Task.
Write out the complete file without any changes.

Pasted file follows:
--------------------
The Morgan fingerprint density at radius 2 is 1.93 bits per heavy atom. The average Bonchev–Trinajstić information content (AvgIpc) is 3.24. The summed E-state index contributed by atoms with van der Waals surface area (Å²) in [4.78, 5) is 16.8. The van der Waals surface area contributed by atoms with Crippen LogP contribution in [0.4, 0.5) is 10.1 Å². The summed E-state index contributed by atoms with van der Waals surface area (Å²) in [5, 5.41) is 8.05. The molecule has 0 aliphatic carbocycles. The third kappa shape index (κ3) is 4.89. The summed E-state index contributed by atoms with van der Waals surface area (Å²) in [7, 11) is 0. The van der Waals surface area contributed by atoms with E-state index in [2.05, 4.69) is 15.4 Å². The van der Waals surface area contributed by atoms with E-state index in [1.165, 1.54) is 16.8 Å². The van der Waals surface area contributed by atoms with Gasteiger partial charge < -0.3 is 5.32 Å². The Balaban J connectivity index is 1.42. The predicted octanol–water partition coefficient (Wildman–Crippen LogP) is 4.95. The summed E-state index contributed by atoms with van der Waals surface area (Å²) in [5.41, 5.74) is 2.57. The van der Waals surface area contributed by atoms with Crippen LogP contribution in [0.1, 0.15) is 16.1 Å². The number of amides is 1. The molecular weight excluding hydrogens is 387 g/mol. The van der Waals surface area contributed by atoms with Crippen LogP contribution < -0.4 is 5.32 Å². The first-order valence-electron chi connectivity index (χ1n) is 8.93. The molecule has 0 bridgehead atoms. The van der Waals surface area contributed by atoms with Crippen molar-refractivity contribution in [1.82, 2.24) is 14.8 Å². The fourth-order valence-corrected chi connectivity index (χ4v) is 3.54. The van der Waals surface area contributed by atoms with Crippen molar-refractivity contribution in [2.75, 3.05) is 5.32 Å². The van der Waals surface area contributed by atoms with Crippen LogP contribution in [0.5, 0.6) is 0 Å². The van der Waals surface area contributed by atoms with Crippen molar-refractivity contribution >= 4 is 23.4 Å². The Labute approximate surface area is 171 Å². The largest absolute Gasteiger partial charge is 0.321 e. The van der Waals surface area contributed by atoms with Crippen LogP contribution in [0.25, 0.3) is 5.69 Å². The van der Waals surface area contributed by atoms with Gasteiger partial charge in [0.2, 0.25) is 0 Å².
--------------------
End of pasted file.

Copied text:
The Morgan fingerprint density at radius 2 is 1.93 bits per heavy atom. The average Bonchev–Trinajstić information content (AvgIpc) is 3.24. The summed E-state index contributed by atoms with van der Waals surface area (Å²) in [4.78, 5) is 16.8. The van der Waals surface area contributed by atoms with Crippen LogP contribution in [0.4, 0.5) is 10.1 Å². The summed E-state index contributed by atoms with van der Waals surface area (Å²) in [5, 5.41) is 8.05. The molecule has 0 aliphatic carbocycles. The third kappa shape index (κ3) is 4.89. The summed E-state index contributed by atoms with van der Waals surface area (Å²) in [7, 11) is 0. The van der Waals surface area contributed by atoms with E-state index in [2.05, 4.69) is 15.4 Å². The van der Waals surface area contributed by atoms with E-state index in [1.165, 1.54) is 16.8 Å². The van der Waals surface area contributed by atoms with Gasteiger partial charge < -0.3 is 5.32 Å². The Balaban J connectivity index is 1.42. The predicted octanol–water partition coefficient (Wildman–Crippen LogP) is 4.95. The summed E-state index contributed by atoms with van der Waals surface area (Å²) in [5.41, 5.74) is 2.57. The van der Waals surface area contributed by atoms with Crippen LogP contribution in [0.1, 0.15) is 16.1 Å². The number of amides is 1. The molecular weight excluding hydrogens is 387 g/mol. The van der Waals surface area contributed by atoms with Crippen LogP contribution < -0.4 is 5.32 Å². The first-order valence-electron chi connectivity index (χ1n) is 8.93. The molecule has 0 bridgehead atoms. The van der Waals surface area contributed by atoms with Crippen molar-refractivity contribution in [1.82, 2.24) is 14.8 Å². The fourth-order valence-corrected chi connectivity index (χ4v) is 3.54. The van der Waals surface area contributed by atoms with Crippen molar-refractivity contribution in [2.75, 3.05) is 5.32 Å². The van der Waals surface area contributed by atoms with Crippen LogP contribution in [0.5, 0.6) is 0 Å². The van der Waals surface area contributed by atoms with Crippen molar-refractivity contribution >= 4 is 23.4 Å². The Labute approximate surface area is 171 Å². The largest absolute Gasteiger partial charge is 0.321 e. The van der Waals surface area contributed by atoms with Crippen LogP contribution in [0.25, 0.3) is 5.69 Å². The van der Waals surface area contributed by atoms with Gasteiger partial charge in [0.2, 0.25) is 0 Å².